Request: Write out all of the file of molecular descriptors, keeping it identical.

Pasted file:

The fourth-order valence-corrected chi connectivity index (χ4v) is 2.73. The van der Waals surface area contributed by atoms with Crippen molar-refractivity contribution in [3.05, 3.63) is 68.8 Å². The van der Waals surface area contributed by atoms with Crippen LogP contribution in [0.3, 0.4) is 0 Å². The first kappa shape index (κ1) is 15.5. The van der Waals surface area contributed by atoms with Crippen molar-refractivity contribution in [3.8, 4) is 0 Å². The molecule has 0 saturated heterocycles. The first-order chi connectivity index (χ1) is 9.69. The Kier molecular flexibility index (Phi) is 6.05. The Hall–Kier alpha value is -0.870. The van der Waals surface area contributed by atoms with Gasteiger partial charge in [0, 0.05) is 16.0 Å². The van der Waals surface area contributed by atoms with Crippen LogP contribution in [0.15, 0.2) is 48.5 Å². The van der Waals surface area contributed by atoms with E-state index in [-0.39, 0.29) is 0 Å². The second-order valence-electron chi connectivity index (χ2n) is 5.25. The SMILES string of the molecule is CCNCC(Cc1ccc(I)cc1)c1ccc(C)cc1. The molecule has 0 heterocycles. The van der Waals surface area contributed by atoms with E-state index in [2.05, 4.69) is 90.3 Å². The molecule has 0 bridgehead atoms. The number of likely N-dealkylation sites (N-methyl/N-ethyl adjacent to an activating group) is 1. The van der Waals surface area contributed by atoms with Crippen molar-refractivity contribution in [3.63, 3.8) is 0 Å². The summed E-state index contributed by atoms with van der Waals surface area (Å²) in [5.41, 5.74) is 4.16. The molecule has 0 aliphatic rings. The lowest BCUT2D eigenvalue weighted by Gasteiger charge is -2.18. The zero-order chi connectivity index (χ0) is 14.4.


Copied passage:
The fourth-order valence-corrected chi connectivity index (χ4v) is 2.73. The van der Waals surface area contributed by atoms with Crippen molar-refractivity contribution in [3.05, 3.63) is 68.8 Å². The van der Waals surface area contributed by atoms with Crippen LogP contribution in [0.3, 0.4) is 0 Å². The first kappa shape index (κ1) is 15.5. The van der Waals surface area contributed by atoms with Crippen molar-refractivity contribution in [3.8, 4) is 0 Å². The molecule has 0 saturated heterocycles. The first-order chi connectivity index (χ1) is 9.69. The Kier molecular flexibility index (Phi) is 6.05. The Hall–Kier alpha value is -0.870. The van der Waals surface area contributed by atoms with Gasteiger partial charge in [0, 0.05) is 16.0 Å². The van der Waals surface area contributed by atoms with Crippen LogP contribution in [0.15, 0.2) is 48.5 Å². The van der Waals surface area contributed by atoms with E-state index in [-0.39, 0.29) is 0 Å². The second-order valence-electron chi connectivity index (χ2n) is 5.25. The SMILES string of the molecule is CCNCC(Cc1ccc(I)cc1)c1ccc(C)cc1. The molecule has 0 heterocycles. The van der Waals surface area contributed by atoms with E-state index in [2.05, 4.69) is 90.3 Å². The molecule has 0 bridgehead atoms. The number of likely N-dealkylation sites (N-methyl/N-ethyl adjacent to an activating group) is 1. The van der Waals surface area contributed by atoms with Crippen molar-refractivity contribution in [3.63, 3.8) is 0 Å². The summed E-state index contributed by atoms with van der Waals surface area (Å²) in [5.41, 5.74) is 4.16. The molecule has 0 aliphatic rings. The lowest BCUT2D eigenvalue weighted by Gasteiger charge is -2.18. The zero-order chi connectivity index (χ0) is 14.4.